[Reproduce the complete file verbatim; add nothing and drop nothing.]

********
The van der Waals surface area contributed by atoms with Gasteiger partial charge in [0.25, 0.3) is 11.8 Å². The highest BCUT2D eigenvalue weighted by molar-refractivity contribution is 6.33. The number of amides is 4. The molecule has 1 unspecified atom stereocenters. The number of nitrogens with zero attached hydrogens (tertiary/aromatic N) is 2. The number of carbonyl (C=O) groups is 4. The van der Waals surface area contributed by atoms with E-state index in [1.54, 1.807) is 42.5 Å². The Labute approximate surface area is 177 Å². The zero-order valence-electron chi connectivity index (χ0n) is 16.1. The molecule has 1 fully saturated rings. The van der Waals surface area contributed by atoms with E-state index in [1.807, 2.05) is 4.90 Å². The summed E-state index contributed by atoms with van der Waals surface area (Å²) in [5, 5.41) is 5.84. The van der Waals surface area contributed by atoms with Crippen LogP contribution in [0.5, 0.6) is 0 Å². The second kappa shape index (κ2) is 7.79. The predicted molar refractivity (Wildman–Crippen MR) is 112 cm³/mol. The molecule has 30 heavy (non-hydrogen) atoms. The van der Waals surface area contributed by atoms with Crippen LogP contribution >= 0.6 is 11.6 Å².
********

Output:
The van der Waals surface area contributed by atoms with Gasteiger partial charge in [0.25, 0.3) is 11.8 Å². The highest BCUT2D eigenvalue weighted by molar-refractivity contribution is 6.33. The number of amides is 4. The molecule has 1 unspecified atom stereocenters. The number of nitrogens with zero attached hydrogens (tertiary/aromatic N) is 2. The number of carbonyl (C=O) groups is 4. The van der Waals surface area contributed by atoms with E-state index in [1.54, 1.807) is 42.5 Å². The Labute approximate surface area is 177 Å². The zero-order valence-electron chi connectivity index (χ0n) is 16.1. The molecule has 1 fully saturated rings. The van der Waals surface area contributed by atoms with E-state index in [1.807, 2.05) is 4.90 Å². The summed E-state index contributed by atoms with van der Waals surface area (Å²) in [5, 5.41) is 5.84. The van der Waals surface area contributed by atoms with Crippen LogP contribution in [0.5, 0.6) is 0 Å². The second kappa shape index (κ2) is 7.79. The predicted molar refractivity (Wildman–Crippen MR) is 112 cm³/mol. The molecule has 30 heavy (non-hydrogen) atoms. The van der Waals surface area contributed by atoms with Crippen LogP contribution >= 0.6 is 11.6 Å².